Like most new technologies, especially those which promised easier and faster communication, acceptance and official recognition of the telegraph took some time, but by the early 20th century, the Qing government realized the utility of electronic communication in administering the empire. Ultimately, though the fears of Ding and others were not misplaced. The telegraph connected the world at speeds unthinkable at the turn of the 19th century. The end of the 19th century saw an acceleration of colonialism and imperialism around the world, a process aided by the advent of nearly instant global communication. The telegraph would also make it easier for the enemies of the Qing to organize at home and abroad. Finally, the telegraph led to a new age of journalism. News from China reached the rest of the world at the speed of electricity. It is not a coincidence that a year after the telegraph reached Hong Kong and Shanghai, Reuters sent their first correspondent to China.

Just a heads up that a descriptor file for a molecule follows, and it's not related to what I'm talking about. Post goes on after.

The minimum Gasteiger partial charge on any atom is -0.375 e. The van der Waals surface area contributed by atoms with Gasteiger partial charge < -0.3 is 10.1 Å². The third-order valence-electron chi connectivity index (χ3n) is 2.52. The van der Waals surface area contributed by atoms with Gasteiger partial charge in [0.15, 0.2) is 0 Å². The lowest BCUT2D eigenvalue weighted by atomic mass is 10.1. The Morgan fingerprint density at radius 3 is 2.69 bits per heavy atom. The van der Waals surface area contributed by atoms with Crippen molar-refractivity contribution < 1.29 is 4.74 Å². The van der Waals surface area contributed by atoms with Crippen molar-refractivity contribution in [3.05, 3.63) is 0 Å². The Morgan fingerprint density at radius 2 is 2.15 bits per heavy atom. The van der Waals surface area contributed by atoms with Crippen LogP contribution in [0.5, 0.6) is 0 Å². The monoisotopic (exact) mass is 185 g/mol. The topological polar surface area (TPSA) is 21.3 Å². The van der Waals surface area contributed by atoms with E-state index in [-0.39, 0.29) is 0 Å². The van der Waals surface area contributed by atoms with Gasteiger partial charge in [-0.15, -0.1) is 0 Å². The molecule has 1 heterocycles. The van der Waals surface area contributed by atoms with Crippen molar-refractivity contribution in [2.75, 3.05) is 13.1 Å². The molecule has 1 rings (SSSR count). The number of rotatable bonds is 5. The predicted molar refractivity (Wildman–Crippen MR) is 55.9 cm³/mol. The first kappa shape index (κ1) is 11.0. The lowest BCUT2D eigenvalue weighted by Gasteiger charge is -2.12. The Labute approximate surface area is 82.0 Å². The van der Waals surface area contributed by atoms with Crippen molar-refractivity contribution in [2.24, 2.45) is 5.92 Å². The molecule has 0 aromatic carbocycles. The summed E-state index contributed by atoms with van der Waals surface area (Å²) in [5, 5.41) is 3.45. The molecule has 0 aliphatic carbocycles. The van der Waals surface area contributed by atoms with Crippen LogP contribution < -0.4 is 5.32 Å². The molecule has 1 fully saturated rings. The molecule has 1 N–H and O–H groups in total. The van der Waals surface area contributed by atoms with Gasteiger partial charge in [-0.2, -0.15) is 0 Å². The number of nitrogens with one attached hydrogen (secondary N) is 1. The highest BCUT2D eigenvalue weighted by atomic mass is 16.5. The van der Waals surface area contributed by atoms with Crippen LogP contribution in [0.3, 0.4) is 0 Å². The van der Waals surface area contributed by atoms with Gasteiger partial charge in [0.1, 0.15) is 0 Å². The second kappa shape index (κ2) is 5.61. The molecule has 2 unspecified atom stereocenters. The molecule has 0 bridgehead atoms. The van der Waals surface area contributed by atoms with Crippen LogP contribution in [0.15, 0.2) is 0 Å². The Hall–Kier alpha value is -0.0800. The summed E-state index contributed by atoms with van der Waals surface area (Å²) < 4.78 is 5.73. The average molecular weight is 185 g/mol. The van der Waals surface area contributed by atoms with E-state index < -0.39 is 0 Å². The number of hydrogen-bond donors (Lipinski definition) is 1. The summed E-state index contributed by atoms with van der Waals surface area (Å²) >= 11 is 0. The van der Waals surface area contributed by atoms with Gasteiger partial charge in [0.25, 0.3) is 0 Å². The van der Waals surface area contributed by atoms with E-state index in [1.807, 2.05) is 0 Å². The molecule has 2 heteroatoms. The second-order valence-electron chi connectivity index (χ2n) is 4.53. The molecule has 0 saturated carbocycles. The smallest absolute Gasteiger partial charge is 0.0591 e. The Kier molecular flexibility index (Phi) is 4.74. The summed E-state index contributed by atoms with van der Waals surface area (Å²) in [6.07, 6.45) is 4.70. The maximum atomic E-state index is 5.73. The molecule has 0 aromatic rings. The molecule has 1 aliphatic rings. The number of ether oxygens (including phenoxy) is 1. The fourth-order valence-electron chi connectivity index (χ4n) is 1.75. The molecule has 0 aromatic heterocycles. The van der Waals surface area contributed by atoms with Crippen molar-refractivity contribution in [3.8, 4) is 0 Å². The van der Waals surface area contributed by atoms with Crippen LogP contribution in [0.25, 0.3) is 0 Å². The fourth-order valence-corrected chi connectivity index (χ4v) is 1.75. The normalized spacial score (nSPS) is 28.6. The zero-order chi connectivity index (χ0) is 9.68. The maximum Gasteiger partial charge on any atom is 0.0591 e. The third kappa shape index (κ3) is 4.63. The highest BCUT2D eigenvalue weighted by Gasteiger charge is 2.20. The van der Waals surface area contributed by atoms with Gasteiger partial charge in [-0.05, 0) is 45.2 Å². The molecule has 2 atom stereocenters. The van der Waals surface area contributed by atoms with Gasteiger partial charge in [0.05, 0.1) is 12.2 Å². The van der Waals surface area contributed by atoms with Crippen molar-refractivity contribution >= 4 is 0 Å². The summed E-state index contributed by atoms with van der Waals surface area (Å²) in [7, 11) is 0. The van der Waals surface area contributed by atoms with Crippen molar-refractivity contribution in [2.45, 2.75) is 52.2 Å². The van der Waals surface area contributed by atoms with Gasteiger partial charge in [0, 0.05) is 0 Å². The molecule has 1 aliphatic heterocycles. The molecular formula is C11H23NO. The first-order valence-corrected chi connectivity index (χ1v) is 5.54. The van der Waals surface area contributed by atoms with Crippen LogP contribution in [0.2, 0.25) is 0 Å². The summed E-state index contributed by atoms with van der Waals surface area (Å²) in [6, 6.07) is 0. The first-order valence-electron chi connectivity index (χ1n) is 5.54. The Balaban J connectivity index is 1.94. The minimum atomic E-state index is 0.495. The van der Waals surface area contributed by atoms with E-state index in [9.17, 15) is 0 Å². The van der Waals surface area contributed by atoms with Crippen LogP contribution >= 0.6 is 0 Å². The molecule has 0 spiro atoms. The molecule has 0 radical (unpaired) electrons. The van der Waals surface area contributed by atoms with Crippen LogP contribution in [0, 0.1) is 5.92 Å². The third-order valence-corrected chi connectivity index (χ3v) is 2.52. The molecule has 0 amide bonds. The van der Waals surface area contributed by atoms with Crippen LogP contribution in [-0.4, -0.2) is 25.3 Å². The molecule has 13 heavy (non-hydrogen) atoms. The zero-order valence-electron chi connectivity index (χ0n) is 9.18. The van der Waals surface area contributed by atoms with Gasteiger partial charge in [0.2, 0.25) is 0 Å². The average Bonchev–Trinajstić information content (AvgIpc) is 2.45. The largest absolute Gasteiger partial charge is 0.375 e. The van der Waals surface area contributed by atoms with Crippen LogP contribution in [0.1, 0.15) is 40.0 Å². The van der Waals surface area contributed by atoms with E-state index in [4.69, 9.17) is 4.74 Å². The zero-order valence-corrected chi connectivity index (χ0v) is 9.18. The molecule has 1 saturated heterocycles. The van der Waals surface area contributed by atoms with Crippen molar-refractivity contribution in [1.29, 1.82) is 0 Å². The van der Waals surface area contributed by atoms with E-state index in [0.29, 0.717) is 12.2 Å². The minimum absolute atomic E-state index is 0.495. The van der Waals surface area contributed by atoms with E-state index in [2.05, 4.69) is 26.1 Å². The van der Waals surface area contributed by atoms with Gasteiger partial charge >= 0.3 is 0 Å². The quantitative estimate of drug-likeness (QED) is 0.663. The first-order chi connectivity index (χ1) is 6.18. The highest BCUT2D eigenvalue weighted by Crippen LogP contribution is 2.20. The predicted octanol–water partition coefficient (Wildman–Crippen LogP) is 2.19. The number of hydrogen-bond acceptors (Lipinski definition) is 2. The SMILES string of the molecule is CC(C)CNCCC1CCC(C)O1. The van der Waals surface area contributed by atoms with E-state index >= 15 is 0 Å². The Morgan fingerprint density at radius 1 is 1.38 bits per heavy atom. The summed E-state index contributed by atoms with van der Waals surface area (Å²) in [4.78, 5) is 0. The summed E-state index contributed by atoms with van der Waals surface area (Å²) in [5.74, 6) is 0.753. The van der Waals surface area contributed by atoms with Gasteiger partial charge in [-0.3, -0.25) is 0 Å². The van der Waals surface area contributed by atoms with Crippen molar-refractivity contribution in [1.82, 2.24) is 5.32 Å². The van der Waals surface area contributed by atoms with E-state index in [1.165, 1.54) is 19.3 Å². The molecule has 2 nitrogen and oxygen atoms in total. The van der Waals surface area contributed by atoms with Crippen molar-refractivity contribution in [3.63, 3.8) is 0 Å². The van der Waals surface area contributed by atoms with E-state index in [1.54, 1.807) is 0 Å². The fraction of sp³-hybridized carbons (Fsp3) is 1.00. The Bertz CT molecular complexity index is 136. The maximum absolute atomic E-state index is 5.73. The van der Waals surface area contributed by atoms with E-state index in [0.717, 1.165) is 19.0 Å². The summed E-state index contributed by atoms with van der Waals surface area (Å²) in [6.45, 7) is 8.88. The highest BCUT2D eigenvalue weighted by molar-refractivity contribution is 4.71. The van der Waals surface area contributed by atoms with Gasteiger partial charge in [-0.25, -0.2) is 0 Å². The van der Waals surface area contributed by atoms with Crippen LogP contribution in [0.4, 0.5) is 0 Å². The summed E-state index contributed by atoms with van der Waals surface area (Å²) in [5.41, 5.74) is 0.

While the telegraph is a technology from another era, the coming of the copper wires ushered in an information age every bit as disruptive in its own time as the internet and mobile technologies are today. The first age of globalization was realized along copper wires strung along the bottom of the ocean, and the world would never be the same.
“Crossed Wires” is a story from our newest issue, “Internet Celebrity”. To read the whole piece, become a subscriber and receive the full magazine. Alternatively, you can purchase the digital version from the iTunes Store.